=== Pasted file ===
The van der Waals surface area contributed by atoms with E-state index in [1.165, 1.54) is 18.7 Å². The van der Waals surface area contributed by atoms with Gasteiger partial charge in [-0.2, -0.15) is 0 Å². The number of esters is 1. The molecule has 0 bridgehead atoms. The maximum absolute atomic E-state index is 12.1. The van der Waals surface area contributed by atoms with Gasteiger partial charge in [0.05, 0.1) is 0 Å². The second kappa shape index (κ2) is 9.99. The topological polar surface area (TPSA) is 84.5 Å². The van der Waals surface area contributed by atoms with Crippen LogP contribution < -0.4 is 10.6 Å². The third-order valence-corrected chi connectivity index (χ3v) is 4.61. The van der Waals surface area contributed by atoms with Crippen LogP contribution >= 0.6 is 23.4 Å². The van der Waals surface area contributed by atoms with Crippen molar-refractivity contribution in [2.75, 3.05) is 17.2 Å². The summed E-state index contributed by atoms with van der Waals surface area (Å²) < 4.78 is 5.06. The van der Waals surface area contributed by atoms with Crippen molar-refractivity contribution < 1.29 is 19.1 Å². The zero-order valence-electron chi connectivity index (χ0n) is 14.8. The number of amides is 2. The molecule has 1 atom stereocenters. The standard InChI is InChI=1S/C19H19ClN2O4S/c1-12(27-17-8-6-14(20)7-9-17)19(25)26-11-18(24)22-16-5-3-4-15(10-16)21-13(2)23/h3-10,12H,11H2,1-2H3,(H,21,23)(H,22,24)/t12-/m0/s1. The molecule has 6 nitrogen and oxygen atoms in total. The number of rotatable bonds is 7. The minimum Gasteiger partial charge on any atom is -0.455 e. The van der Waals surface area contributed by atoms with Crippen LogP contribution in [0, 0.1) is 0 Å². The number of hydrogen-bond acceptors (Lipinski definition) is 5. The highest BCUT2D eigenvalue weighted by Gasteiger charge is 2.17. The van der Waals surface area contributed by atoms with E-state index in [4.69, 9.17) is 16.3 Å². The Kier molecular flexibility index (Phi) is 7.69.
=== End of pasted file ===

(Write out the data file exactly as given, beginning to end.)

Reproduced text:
The van der Waals surface area contributed by atoms with E-state index in [1.165, 1.54) is 18.7 Å². The van der Waals surface area contributed by atoms with Gasteiger partial charge in [-0.2, -0.15) is 0 Å². The number of esters is 1. The molecule has 0 bridgehead atoms. The maximum absolute atomic E-state index is 12.1. The van der Waals surface area contributed by atoms with Gasteiger partial charge in [0.05, 0.1) is 0 Å². The second kappa shape index (κ2) is 9.99. The topological polar surface area (TPSA) is 84.5 Å². The van der Waals surface area contributed by atoms with Crippen LogP contribution < -0.4 is 10.6 Å². The third-order valence-corrected chi connectivity index (χ3v) is 4.61. The van der Waals surface area contributed by atoms with Crippen LogP contribution >= 0.6 is 23.4 Å². The van der Waals surface area contributed by atoms with Crippen molar-refractivity contribution in [2.75, 3.05) is 17.2 Å². The summed E-state index contributed by atoms with van der Waals surface area (Å²) < 4.78 is 5.06. The van der Waals surface area contributed by atoms with Crippen molar-refractivity contribution < 1.29 is 19.1 Å². The zero-order valence-electron chi connectivity index (χ0n) is 14.8. The number of amides is 2. The molecule has 1 atom stereocenters. The standard InChI is InChI=1S/C19H19ClN2O4S/c1-12(27-17-8-6-14(20)7-9-17)19(25)26-11-18(24)22-16-5-3-4-15(10-16)21-13(2)23/h3-10,12H,11H2,1-2H3,(H,21,23)(H,22,24)/t12-/m0/s1. The molecule has 6 nitrogen and oxygen atoms in total. The number of rotatable bonds is 7. The minimum Gasteiger partial charge on any atom is -0.455 e. The van der Waals surface area contributed by atoms with Crippen LogP contribution in [0, 0.1) is 0 Å². The number of hydrogen-bond acceptors (Lipinski definition) is 5. The highest BCUT2D eigenvalue weighted by Gasteiger charge is 2.17. The van der Waals surface area contributed by atoms with E-state index in [4.69, 9.17) is 16.3 Å². The Kier molecular flexibility index (Phi) is 7.69.